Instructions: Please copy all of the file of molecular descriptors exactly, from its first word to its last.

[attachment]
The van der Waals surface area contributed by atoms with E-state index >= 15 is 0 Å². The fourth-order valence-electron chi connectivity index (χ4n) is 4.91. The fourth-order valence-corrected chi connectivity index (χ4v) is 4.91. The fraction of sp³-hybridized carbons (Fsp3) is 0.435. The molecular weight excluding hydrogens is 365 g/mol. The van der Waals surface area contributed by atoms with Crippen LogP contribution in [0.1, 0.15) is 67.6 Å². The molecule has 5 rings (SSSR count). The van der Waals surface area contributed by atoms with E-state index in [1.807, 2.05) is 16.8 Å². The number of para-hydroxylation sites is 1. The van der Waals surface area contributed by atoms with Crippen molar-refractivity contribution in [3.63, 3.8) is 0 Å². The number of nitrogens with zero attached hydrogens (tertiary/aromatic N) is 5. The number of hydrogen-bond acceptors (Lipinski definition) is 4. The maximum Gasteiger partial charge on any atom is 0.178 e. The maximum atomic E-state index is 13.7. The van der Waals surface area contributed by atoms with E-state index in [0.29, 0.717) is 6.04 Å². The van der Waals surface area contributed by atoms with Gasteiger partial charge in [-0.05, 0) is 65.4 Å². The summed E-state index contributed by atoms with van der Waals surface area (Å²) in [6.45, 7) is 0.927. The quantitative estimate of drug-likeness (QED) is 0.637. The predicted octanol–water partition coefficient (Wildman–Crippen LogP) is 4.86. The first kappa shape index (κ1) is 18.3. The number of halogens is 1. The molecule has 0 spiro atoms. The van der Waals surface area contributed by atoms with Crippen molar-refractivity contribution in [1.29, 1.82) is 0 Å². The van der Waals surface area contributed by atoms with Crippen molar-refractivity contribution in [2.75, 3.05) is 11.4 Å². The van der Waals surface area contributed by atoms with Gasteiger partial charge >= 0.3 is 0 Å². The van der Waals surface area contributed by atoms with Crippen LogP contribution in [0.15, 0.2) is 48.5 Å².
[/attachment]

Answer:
The van der Waals surface area contributed by atoms with E-state index >= 15 is 0 Å². The fourth-order valence-electron chi connectivity index (χ4n) is 4.91. The fourth-order valence-corrected chi connectivity index (χ4v) is 4.91. The fraction of sp³-hybridized carbons (Fsp3) is 0.435. The molecular weight excluding hydrogens is 365 g/mol. The van der Waals surface area contributed by atoms with Crippen LogP contribution in [0.1, 0.15) is 67.6 Å². The molecule has 5 rings (SSSR count). The van der Waals surface area contributed by atoms with E-state index in [1.807, 2.05) is 16.8 Å². The number of para-hydroxylation sites is 1. The van der Waals surface area contributed by atoms with Crippen molar-refractivity contribution in [3.63, 3.8) is 0 Å². The number of nitrogens with zero attached hydrogens (tertiary/aromatic N) is 5. The number of hydrogen-bond acceptors (Lipinski definition) is 4. The maximum Gasteiger partial charge on any atom is 0.178 e. The maximum atomic E-state index is 13.7. The van der Waals surface area contributed by atoms with E-state index in [0.29, 0.717) is 6.04 Å². The van der Waals surface area contributed by atoms with Gasteiger partial charge in [-0.05, 0) is 65.4 Å². The summed E-state index contributed by atoms with van der Waals surface area (Å²) in [6.45, 7) is 0.927. The quantitative estimate of drug-likeness (QED) is 0.637. The predicted octanol–water partition coefficient (Wildman–Crippen LogP) is 4.86. The first kappa shape index (κ1) is 18.3. The number of halogens is 1. The molecule has 0 spiro atoms. The van der Waals surface area contributed by atoms with Crippen molar-refractivity contribution in [1.29, 1.82) is 0 Å². The van der Waals surface area contributed by atoms with Crippen molar-refractivity contribution in [2.75, 3.05) is 11.4 Å². The van der Waals surface area contributed by atoms with Gasteiger partial charge >= 0.3 is 0 Å². The van der Waals surface area contributed by atoms with Crippen LogP contribution in [0.15, 0.2) is 48.5 Å².